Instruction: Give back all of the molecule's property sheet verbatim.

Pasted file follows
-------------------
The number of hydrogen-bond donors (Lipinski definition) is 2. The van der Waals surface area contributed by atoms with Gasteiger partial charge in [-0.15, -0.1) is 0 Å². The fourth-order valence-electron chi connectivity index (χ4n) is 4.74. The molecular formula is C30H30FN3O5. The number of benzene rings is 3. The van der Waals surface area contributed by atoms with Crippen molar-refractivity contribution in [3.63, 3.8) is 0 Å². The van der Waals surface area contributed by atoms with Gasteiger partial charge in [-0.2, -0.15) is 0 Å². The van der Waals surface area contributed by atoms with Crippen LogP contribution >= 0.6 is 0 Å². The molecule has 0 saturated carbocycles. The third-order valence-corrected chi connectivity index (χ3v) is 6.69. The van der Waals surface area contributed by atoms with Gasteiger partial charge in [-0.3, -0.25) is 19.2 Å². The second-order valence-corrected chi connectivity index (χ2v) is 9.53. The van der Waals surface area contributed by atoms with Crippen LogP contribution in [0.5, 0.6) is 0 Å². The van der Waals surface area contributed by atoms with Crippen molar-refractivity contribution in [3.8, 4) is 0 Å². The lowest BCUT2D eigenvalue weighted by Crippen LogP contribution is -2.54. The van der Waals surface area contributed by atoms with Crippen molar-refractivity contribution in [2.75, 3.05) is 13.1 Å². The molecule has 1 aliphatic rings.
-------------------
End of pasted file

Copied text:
The number of hydrogen-bond donors (Lipinski definition) is 2. The van der Waals surface area contributed by atoms with Gasteiger partial charge in [-0.15, -0.1) is 0 Å². The fourth-order valence-electron chi connectivity index (χ4n) is 4.74. The molecular formula is C30H30FN3O5. The number of benzene rings is 3. The van der Waals surface area contributed by atoms with Crippen molar-refractivity contribution in [3.63, 3.8) is 0 Å². The van der Waals surface area contributed by atoms with Gasteiger partial charge in [-0.2, -0.15) is 0 Å². The van der Waals surface area contributed by atoms with Crippen LogP contribution >= 0.6 is 0 Å². The molecule has 0 saturated carbocycles. The third-order valence-corrected chi connectivity index (χ3v) is 6.69. The van der Waals surface area contributed by atoms with Gasteiger partial charge in [-0.3, -0.25) is 19.2 Å². The second-order valence-corrected chi connectivity index (χ2v) is 9.53. The van der Waals surface area contributed by atoms with Crippen LogP contribution in [0.5, 0.6) is 0 Å². The van der Waals surface area contributed by atoms with Crippen molar-refractivity contribution in [3.8, 4) is 0 Å². The lowest BCUT2D eigenvalue weighted by Crippen LogP contribution is -2.54. The van der Waals surface area contributed by atoms with Crippen molar-refractivity contribution in [2.75, 3.05) is 13.1 Å². The molecule has 1 aliphatic rings.